Pittsburgh symphony, guests pay masterful tribute to Hamlisch
Seven months after Marvin Hamlisch's last concerts at Heinz Hall and five months after his death, the Pittsburgh Symphony Pops and a host of guest artists paid tribute to him at an emotional concert Tuesday night.
A large photographic portrait of Hamlisch, taken late in life, was placed on the rear wall of the stage in the downtown concert hall. Performers during the concert devoted to his music often saluted the portrait before acknowledging the audience's applause.
One wonders if Hamlisch knew, or could possibly have known, how deeply loved he was.
Of course he knew he was the only composer apart from Richard Rodgers to have won an Emmy, a Grammy, an Oscar and a Tony plus a Pulitzer Prize. The concert offered another experience of the vast and vibrant musical legacy he created, which Pittsburgh audiences had the privilege of experiencing over the seventeen years he led the Pops. One couldn't help remembering during the overture to “A Chorus Line” the inimitable flair he brought to this music when he was on this podium.
Speeches by symphony board chairman Richard Simmons and Terre Blair, the composer's widow, provided some valuable reflections on Hamlisch, the man. She mentioned that he regarded Pittsburgh as his second home, as he often said, for three reasons: the great orchestra he loved, the wonderful people of Pittsburgh and the great shopping and restaurants. Some of the performers also took time to speak of Hamlisch, with Lucie Arnaz offering the most eloquent thoughts.
The emotional impact of the concert kept growing throughout the lengthy program, which lasted nearly three hours. Maria Friedman's performance of “If You Remember Me” from “The Champ” early on the first half was riveting and poignant. It was followed by pianist Kevin Cole singing the very personal song “If You Really Knew Me,” which includes the line: “Did the man make the music or the music make this man?”
The only music not by Hamlisch performed Tuesday night was Leonard Bernstein's “Somewhere” from “West Side Story,” which he chose to be played at his wedding. It was performed in tribute by the orchestra without conductor.
The second half opened with a few selections from “They're Playing Our Song” performed by Robert Klein and Arnaz, who starred in the original cast. Klein's voice may have seen better days, but he still made “Falling” a wonderful experience. And he was the only performer to offer a witty quip, a la Hamlisch. Arnaz offered a mesmerizing account of “I Still Believe in Love.”
Another emotional highpoint followed immediately when conductor J. Ernest Green led the orchestra in the theme from “Sophie's Choice,” graced by Anne Martindale Williams' eloquent cello solos.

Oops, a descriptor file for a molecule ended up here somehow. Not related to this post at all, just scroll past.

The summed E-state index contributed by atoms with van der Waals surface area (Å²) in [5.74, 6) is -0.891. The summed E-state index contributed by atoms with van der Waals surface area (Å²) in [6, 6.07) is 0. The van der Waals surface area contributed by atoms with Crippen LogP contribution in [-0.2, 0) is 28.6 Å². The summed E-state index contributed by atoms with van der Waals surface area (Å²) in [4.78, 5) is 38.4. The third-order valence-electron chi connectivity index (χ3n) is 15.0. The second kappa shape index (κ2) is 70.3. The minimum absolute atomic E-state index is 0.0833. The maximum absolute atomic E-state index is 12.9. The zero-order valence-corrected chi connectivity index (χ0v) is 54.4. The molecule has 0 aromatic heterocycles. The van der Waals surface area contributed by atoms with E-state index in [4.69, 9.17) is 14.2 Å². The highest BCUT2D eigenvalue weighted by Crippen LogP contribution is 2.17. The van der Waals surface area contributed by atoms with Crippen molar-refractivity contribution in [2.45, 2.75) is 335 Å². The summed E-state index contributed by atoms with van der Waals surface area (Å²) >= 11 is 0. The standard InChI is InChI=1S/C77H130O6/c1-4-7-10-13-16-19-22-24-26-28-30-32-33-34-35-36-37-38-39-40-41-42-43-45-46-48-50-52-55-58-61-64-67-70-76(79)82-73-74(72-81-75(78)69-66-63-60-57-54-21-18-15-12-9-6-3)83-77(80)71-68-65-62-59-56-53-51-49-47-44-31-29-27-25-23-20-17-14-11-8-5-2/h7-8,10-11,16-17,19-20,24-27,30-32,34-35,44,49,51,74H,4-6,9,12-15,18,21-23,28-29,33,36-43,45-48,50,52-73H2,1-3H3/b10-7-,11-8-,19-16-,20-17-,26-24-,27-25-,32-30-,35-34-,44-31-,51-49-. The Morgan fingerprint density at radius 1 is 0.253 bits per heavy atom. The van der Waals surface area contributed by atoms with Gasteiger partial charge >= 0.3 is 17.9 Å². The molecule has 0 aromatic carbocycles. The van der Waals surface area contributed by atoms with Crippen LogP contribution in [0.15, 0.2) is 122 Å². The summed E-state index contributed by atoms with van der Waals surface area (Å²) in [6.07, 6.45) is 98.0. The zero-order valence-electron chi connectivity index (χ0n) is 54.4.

Two other symphony musicians had prominent roles. Concertmaster Mark Huggins gave a masterful performance of “I Cannot Hear the City” from “Sweet Smell of Success,” as deeply committed as technically admirable — and at end saluted Hamlisch's portrait before turning to the applauding audience.
Harold Smoliar, a devoted jazz pianist as well as the orchestra's English horn player, played piano in many numbers, as he had for Hamlisch over the years. He even has memories of playing piano with Hamlisch in concert. Smoliar's artistry Tuesday night included decisive and sensitive shaping of line, with a wonderful sense of time and ensemble.
After Friedman returned for a biting performance of “Nothing” from “A Chorus Line,” Idina Menzel gave blazing accounts of “At the Ballet” and “What I Did for Love” from the same show.
The concert did not neglect Hamlisch's devotion to young people and young performers. The All Star College Chorus was conducted by Robert Page in a beautiful performance of “Through the Eyes of Love.” Later the chorus sang the idealistic “One Song,” during which it and vocal soloist Brian d'Arcy James were joined by two young singers discovered by Hamlisch, Rocky Paterra and Vanessa Campagna.
The evening was bittersweet. His artistic legacy will endure, but Hamlisch is gone. His enthusiasms were boundless, irresistible and youthful long after he was young. His wit was an astonishing delight, most often found in pertinent adlibs but also manifested in a hilarious recorded reading of the statutory warning about emergency exits. And unlike his creative output, Hamlisch's generosity to those he encountered in life can never be catalogued because it was so often expressed privately and is now part of his lore.
The man who made the music lived life with a joy that is inspiring.
Business executives sometimes say that everyone is replaceable. No one in Heinz Hall Tuesday night could agree. Our sense of loss is mitigated by recognition of how fortunate we were to have known him for so many years.
Mark Kanny is classical music critic for Trib Total Media. He can be reached at 412-320-7877 or email@example.com.
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